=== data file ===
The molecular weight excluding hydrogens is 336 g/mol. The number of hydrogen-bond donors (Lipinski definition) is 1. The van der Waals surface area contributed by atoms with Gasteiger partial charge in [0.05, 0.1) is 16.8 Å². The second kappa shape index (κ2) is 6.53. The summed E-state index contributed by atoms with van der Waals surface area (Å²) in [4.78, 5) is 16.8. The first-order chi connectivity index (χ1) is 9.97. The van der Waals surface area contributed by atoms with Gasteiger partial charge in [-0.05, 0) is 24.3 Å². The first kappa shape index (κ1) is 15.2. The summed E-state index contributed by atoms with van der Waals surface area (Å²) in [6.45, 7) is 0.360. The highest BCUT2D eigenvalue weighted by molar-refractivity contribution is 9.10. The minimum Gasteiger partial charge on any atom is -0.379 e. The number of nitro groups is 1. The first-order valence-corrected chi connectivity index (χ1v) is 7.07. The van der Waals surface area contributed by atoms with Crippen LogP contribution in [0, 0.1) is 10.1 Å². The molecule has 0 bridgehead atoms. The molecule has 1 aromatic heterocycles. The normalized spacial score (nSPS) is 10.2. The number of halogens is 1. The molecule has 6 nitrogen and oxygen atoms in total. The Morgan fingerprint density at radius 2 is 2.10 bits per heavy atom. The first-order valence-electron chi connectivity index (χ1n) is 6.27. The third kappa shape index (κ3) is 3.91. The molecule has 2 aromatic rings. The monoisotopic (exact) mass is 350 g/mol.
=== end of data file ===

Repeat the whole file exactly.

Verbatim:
The molecular weight excluding hydrogens is 336 g/mol. The number of hydrogen-bond donors (Lipinski definition) is 1. The van der Waals surface area contributed by atoms with Gasteiger partial charge in [0.05, 0.1) is 16.8 Å². The second kappa shape index (κ2) is 6.53. The summed E-state index contributed by atoms with van der Waals surface area (Å²) in [4.78, 5) is 16.8. The first-order chi connectivity index (χ1) is 9.97. The van der Waals surface area contributed by atoms with Gasteiger partial charge in [-0.05, 0) is 24.3 Å². The first kappa shape index (κ1) is 15.2. The summed E-state index contributed by atoms with van der Waals surface area (Å²) in [6.45, 7) is 0.360. The highest BCUT2D eigenvalue weighted by molar-refractivity contribution is 9.10. The minimum Gasteiger partial charge on any atom is -0.379 e. The number of nitro groups is 1. The first-order valence-corrected chi connectivity index (χ1v) is 7.07. The van der Waals surface area contributed by atoms with Crippen LogP contribution in [0, 0.1) is 10.1 Å². The molecule has 0 bridgehead atoms. The molecule has 1 aromatic heterocycles. The normalized spacial score (nSPS) is 10.2. The number of halogens is 1. The molecule has 6 nitrogen and oxygen atoms in total. The Morgan fingerprint density at radius 2 is 2.10 bits per heavy atom. The first-order valence-electron chi connectivity index (χ1n) is 6.27. The third kappa shape index (κ3) is 3.91. The molecule has 2 aromatic rings. The monoisotopic (exact) mass is 350 g/mol.